But this is different:
The most expensive piece of Titanic memorabilia sold at auction – the 33-feet long design plan – is coming back to Belfast.
The 100-year-old scale drawing was sold last year in England for almost a quarter of a million pounds, but the anonymous buyer has agreed for it to go on show at the new Titanic visitor centre in Belfast.
The huge plan, regarded as the Holy Grail of Titanic memorabilia, shows the intricate detail of the ship – from the location of the squash court, to the Turkish baths to the first-class lavatories.
That omits a few crucial details:
- why is such an artefact worth only a couple of hundred grand at auction?
- how was it abstracted from the H&W plans office, except to be an exhibit at the official enquiry (still has the chalk markings drawn on it in 1912 to show where the iceberg struck — which must surely be ‘Crown copyright‘)?
- how genuine is the ‘provenance’ of ownership, and can we be told it, please?
- why, for heaven’s sake, is such an object not in public ownership, one way or another?
If this major piece of naval architecture arrives back at the Drawing Office (there, to the left of the picture), overlooking the Thompson Graving Dock, and is put on public view (admission will of course be charged), we have a feature which, so far, has been seriously missing from the whole Titanic farrago.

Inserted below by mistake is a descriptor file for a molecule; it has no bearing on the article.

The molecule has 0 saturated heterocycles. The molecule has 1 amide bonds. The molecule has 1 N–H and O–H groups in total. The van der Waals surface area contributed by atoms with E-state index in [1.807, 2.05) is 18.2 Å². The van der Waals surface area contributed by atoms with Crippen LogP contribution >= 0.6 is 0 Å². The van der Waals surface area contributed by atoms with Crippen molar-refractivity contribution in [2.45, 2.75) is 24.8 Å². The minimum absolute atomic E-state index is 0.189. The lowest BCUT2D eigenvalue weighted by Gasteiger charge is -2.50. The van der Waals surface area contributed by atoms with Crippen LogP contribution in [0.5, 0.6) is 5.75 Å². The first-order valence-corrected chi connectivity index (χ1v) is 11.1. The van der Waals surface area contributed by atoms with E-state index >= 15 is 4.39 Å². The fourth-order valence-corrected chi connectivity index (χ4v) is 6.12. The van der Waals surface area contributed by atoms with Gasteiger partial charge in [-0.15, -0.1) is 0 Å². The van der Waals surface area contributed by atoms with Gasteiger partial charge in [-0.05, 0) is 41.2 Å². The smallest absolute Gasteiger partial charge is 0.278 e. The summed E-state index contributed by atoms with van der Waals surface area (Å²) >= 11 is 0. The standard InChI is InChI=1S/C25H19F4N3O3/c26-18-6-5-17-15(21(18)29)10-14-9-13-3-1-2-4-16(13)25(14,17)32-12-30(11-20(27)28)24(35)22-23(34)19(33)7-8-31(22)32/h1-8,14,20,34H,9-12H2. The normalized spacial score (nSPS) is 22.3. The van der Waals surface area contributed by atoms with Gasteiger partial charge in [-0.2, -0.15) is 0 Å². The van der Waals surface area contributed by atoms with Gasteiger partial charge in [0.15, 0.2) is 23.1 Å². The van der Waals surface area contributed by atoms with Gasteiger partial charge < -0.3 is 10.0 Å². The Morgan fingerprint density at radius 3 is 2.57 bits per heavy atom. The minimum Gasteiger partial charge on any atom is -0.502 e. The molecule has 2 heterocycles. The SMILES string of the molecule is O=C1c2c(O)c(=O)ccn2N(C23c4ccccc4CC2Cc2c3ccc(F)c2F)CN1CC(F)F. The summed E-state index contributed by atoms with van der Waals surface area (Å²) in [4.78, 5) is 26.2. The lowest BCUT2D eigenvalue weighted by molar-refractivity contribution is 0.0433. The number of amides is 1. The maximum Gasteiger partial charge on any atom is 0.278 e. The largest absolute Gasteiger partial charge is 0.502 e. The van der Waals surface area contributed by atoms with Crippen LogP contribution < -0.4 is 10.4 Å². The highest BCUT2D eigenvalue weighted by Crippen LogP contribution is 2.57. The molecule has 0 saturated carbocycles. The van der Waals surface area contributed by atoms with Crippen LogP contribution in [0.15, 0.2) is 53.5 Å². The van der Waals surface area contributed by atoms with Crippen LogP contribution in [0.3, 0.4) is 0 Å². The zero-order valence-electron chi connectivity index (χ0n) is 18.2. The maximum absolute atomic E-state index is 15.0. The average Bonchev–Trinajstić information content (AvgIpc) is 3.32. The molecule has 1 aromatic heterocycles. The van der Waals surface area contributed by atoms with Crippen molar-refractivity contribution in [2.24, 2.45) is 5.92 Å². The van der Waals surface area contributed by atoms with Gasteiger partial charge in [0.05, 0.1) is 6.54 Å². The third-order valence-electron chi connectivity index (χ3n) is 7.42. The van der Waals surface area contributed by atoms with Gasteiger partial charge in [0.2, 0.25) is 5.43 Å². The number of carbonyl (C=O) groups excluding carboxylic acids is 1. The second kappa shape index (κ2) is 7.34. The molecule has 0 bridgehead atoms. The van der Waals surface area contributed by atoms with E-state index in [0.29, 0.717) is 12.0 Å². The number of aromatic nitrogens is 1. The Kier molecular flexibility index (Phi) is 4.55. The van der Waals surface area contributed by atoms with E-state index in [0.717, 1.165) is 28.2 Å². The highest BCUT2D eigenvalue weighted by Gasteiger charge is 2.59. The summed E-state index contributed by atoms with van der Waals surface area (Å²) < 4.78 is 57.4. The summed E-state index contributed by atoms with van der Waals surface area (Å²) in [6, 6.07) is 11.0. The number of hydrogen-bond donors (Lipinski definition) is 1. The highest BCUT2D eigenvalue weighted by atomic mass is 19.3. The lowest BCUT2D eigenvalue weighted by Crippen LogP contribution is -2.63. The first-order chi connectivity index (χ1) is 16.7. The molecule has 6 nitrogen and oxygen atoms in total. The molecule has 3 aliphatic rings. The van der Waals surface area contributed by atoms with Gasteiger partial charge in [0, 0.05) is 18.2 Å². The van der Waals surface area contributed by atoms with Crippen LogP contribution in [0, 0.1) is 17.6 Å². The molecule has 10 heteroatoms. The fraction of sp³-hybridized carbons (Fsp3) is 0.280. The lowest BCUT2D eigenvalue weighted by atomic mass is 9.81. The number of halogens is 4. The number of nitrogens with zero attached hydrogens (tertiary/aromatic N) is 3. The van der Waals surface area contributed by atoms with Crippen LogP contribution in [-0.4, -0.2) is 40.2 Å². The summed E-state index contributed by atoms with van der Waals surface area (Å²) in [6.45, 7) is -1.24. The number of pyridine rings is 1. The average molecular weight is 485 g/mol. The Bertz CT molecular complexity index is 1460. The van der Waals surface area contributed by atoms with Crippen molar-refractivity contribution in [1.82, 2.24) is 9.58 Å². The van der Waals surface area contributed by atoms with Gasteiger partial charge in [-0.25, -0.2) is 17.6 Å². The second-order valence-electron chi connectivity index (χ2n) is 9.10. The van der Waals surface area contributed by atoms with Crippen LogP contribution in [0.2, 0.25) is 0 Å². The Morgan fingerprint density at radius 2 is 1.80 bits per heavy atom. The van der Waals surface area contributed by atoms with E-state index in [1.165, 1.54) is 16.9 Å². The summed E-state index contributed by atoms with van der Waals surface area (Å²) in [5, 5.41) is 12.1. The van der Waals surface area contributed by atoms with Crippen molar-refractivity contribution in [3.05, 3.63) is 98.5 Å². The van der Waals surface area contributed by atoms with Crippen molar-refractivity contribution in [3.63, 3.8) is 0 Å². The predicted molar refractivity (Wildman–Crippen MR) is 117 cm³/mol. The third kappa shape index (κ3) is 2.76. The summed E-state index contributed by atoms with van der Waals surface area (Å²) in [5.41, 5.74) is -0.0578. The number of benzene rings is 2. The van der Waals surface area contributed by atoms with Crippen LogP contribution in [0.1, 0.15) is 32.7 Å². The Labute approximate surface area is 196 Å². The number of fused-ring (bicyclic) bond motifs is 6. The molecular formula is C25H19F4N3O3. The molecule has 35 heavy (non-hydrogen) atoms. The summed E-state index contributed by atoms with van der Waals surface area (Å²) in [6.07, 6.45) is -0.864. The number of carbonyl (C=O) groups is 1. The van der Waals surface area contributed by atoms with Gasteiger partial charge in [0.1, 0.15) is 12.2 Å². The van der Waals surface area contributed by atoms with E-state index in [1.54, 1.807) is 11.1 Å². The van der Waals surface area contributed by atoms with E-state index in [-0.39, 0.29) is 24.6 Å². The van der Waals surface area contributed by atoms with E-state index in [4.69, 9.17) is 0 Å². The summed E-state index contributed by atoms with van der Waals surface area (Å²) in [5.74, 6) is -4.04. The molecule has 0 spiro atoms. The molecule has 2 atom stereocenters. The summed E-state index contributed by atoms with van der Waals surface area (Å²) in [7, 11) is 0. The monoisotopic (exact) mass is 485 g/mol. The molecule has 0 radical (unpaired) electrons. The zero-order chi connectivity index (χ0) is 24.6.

One important element in the legend has already been returned to Belfast.
The three great behemoths — the Olympic, the Titanic and the Gigantic (rapidly renamed Britannic) — were too big to enter Cherbourg harbour. Cherbourg was a major port for accepting passengers, both of the haut-ton and those rough, but profitable steerage emigrants. So a pair of tenders was commissioned, also from H&W: the Nomadic for the quality, and the Traffic for the plebs. Now aren’t those evocative, telling names? As with everything else in the Titanic story, we are not all in this together:
When that ship left England it was making for the shore,
The rich refused to ‘sociate with the poor,
So they put the poor below,
They were the first to go.
It was sad when that great ship went down.
The Nomadic is the noble vestige of the great days of Belfast shipbuilding, and likely now to be a permanent resident.
She has a heroic history, serving in two World Wars: first as a minesweeper and a ferry for American dough-boys arriving at Brest, then — in the second Unpleasantness — evacuating refugees from Cherbourg in 1940, then requisitioned by the Royal Navy as a minelayer and general transport. Back in post-war France Nomadic was again a tender to the great liners,until air-travel made that a memory, then a Parisian floating restaurant and night-club.At her lowest ebb, she was seized for debts, and bound for the breakers, so in 2006 the Northern Irish Department for Social Development divvied up €250,001 to bring her home to Belfast, where is being conserved and restored.
Perhaps the best is yet to come.